This past Thursday I had to go to the U.S. Embassy in Guatemala City because I had run out of pages in my passport. I’d never been to an embassy before, but was pretty excited about it. I wanted to experience what it was like to be on “U.S. soil” in a foreign country.
Plus, any time I’d seen the exterior of an embassy on my travels, the buildings always looked high-end. Movies like French Kiss, The Bourne Identity and Lethal Weapon 2 built up my expectations because the interiors looked pretty nice as well (especially in French Kiss). Because of all of this, I decided to wear a dress and heels for my day-trip…but not super high heels because the other thing they showed in movies was that you usually need to wait in line for a while.
That part was completely accurate. The nice part? Not so much! The interior of the U.S. Embassy in Guatemala is pretty much like most other government buildings – a drab utilitarian room with cinderblock walls and old, faded photographs of various places in the United States as artwork.
Anyway, I went to the airport early in the morning, looking good and excited about my day ahead. My energy was high, and I believe that is what made my day truly fun, because I met so many interesting people who served as positive reinforcements for me.
It started at the Flores airport. While I was waiting in line to check-in (there’s no online check-in in Guatemala), the people behind me struck up a conversation with me. It turns out that they are renowned ecotourism travel bloggers and were in my part of the world exploring the area to write about it on their blog. We talked in line, in the boarding area, on the plane and on the shuttle bus to the airport about pretty much everything under the sun – travel, shamanism, love and relationships, food, work…you name it. As we parted ways, they gave me a much-needed boost of confidence in the work I’m doing through Spirit Evolution. I headed to the embassy with my spirits still high.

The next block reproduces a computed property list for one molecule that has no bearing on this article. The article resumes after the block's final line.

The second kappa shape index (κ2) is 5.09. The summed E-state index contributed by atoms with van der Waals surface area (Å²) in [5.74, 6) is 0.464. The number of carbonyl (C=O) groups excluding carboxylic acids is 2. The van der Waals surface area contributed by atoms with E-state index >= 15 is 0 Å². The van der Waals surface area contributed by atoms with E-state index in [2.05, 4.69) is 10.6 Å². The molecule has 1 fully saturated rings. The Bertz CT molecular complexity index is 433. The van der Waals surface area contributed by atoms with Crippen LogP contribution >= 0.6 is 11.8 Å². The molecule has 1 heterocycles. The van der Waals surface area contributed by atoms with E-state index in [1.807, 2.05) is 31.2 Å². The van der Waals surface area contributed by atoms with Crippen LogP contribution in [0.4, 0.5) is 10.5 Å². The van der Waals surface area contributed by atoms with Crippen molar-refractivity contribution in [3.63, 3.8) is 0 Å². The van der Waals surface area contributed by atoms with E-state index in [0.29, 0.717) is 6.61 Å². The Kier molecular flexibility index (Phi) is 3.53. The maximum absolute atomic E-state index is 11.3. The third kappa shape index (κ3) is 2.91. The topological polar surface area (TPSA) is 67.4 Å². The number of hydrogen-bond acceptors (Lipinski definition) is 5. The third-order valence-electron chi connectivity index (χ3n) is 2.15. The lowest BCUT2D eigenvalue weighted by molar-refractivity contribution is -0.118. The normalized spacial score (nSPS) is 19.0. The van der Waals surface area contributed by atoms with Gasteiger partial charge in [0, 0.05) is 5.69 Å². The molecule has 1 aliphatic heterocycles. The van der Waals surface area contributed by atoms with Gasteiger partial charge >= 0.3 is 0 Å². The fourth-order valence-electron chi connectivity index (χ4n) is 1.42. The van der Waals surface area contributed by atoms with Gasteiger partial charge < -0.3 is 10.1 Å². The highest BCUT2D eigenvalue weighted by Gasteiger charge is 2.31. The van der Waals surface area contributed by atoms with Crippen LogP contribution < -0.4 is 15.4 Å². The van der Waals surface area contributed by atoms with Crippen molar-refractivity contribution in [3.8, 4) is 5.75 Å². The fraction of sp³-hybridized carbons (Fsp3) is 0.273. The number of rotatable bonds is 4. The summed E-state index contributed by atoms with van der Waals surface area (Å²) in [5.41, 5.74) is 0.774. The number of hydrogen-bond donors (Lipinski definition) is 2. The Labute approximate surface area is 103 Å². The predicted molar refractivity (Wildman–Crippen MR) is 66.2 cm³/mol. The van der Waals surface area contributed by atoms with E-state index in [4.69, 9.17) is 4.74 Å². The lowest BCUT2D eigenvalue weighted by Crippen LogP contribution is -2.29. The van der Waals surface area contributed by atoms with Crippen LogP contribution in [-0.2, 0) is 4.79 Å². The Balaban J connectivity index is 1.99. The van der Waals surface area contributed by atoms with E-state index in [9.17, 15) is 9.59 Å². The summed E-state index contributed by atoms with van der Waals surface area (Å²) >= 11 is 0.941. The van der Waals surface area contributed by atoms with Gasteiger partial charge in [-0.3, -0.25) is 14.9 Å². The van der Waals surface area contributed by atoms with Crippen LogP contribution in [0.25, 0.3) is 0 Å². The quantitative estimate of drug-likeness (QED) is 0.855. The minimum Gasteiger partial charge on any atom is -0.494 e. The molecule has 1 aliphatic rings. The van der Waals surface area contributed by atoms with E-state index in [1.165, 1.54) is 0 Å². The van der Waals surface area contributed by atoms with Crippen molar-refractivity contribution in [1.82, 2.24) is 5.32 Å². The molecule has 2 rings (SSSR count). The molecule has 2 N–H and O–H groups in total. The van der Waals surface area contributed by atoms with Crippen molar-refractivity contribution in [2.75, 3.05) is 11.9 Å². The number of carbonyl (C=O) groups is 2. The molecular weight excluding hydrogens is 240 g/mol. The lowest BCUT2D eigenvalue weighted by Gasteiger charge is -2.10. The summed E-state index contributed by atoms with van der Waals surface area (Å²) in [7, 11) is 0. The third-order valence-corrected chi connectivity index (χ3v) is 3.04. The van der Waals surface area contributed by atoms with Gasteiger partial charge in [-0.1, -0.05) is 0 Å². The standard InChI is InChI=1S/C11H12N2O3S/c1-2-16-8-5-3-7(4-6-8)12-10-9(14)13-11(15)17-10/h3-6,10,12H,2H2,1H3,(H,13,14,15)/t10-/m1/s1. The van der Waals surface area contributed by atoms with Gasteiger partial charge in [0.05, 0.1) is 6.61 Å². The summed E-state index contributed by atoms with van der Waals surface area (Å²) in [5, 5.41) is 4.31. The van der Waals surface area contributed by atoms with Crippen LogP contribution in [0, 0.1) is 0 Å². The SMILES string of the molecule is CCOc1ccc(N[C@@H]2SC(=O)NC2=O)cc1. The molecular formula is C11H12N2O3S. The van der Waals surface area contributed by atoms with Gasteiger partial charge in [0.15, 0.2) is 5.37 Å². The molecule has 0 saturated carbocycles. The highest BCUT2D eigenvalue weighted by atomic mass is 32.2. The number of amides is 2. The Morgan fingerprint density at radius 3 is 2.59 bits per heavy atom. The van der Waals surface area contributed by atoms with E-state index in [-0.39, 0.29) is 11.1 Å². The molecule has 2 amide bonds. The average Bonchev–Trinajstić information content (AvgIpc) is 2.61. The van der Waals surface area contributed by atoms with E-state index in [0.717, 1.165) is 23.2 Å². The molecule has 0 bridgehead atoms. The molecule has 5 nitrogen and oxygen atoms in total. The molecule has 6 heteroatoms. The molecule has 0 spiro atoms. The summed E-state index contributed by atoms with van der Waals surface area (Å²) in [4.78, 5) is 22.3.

Once I got through the rigorous security screening at the embassy and found my way to the American Citizen Services room, I took my number and stood in a back corner to wait for my number to be called. A couple with a young son started talking with me. He was from the United States, she was from Guatemala, and they were in the process of getting a new passport for their son. We talked of current events in the U.S. and shared our hope that people of different backgrounds and perspectives would find a way to work together for the good of all of humankind and the planet. I had been feeling a bit discouraged and depressed over the division in the U.S., and our conversation helped me have a bit more confidence and faith that love, compassion and empathy for one another will triumph.
After they left (they were about 10 numbers before me), I pulled out an embroidery project and started working on it. It had been years since I had done an embroidery project and I had to search high and low for a kit when I was in the States in September. I think this type of craft may have gone out of fashion in the U.S., but apparently it is something new in Guatemala. Immediately several Guatemalan women who were waiting came over and asked me about it: what was I making, how did I do the stiches, what would it look like when it was done, how long would it take? We had wonderful conversations, with them telling me about their families, me sharing the story about why I was making what I was making, and laughing over the wait at the embassy. It showed me that sometimes the simplest of things can bring people together and help them connect.
As luck would have it, there was a small problem with getting me a new passport. I had hoped to get a letter from the embassy that I could use for domestic travel in Guatemala while I waited for my passport to be renewed and returned, but the embassy staff told me that they no longer write letters. My only option was to get a one-year emergency passport and return in the afternoon to pick it up.